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Hoffmann, R. A wiki for the life sciences where authorship matters. Nature Genetics (2008)

Type 2 diabetes-like hyperglycemia in a backcross model of NZO and SJL mice: characterization of a susceptibility locus on chromosome 4 and its relation with obesity.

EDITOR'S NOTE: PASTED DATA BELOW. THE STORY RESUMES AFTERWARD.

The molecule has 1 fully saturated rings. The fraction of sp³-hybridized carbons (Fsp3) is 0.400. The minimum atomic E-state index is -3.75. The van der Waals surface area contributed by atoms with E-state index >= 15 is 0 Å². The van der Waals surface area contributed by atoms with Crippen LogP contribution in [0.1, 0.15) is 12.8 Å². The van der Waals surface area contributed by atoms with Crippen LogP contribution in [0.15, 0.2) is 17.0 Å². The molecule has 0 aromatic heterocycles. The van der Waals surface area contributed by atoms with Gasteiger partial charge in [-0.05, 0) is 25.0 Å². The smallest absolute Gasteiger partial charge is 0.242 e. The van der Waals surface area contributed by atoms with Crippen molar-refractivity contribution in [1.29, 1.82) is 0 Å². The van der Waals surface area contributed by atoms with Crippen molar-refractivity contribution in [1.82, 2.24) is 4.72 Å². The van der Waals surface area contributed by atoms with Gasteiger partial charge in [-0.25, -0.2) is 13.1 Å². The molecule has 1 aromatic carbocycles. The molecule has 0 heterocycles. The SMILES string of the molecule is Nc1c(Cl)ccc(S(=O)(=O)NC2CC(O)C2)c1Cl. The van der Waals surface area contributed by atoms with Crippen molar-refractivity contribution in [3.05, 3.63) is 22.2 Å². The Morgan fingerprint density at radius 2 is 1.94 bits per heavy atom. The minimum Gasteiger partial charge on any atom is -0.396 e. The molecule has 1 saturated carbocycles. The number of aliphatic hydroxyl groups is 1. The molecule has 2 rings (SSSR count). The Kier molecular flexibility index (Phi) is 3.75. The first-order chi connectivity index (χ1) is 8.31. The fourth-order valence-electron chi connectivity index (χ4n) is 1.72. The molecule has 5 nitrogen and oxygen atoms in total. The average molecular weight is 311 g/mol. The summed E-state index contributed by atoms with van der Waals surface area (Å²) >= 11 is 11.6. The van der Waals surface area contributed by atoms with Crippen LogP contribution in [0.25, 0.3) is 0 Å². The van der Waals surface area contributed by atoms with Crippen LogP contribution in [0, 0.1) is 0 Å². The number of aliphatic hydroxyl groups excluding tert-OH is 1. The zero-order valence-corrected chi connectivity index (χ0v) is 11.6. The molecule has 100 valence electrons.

A backcross model of New Zealand obese mice (NZO) with the lean, atherosclerosis-resistant SJL strain was established to locate genes responsible for obesity, insulin resistance, and type 2 diabetes-like hyperglycemia. In male NZO x F1 backcross mice, a major susceptibility locus for the development of hyperglycemia and hypoinsulinemia (Nidd/SJL) was identified on chromosome 4 between the markers D4Mit278 and D4Mit232, 10-28 cM distal of the previously described Nidd1 locus. The diabetogenic allele has presumably been contributed by the SJL genome, and it appeared to be responsible for approximately 60% of the total prevalence of hyperglycemia. The presence of Nidd/SJL did not alter body weight or weight gain by week 12. Thereafter, it was associated with reduced weight gain or weight loss, presumably as a consequence of decompensated hyperglycemia. In all male backcross mice, the prevalence of hyperglycemia at week 22 increased with the body weight at week 12, suggesting that the development of hyperglycemia was dependent on the degree of obesity. In the absence of Nidd/SJL, mice weighing <50 g at week 12 did not develop hyperglycemia by week 22. In contrast, in animals carrying the diabetogenic allele, the prevalence of hyperglycemia was 20 and 64% when the 12-week weight was <45 and 45-50 g, respectively. These data are consistent with the conclusion that Nidd/SJL represents a diabetes gene that lowers the obesity threshold for the development of hyperglycemia and hypoinsulinemia.[1]


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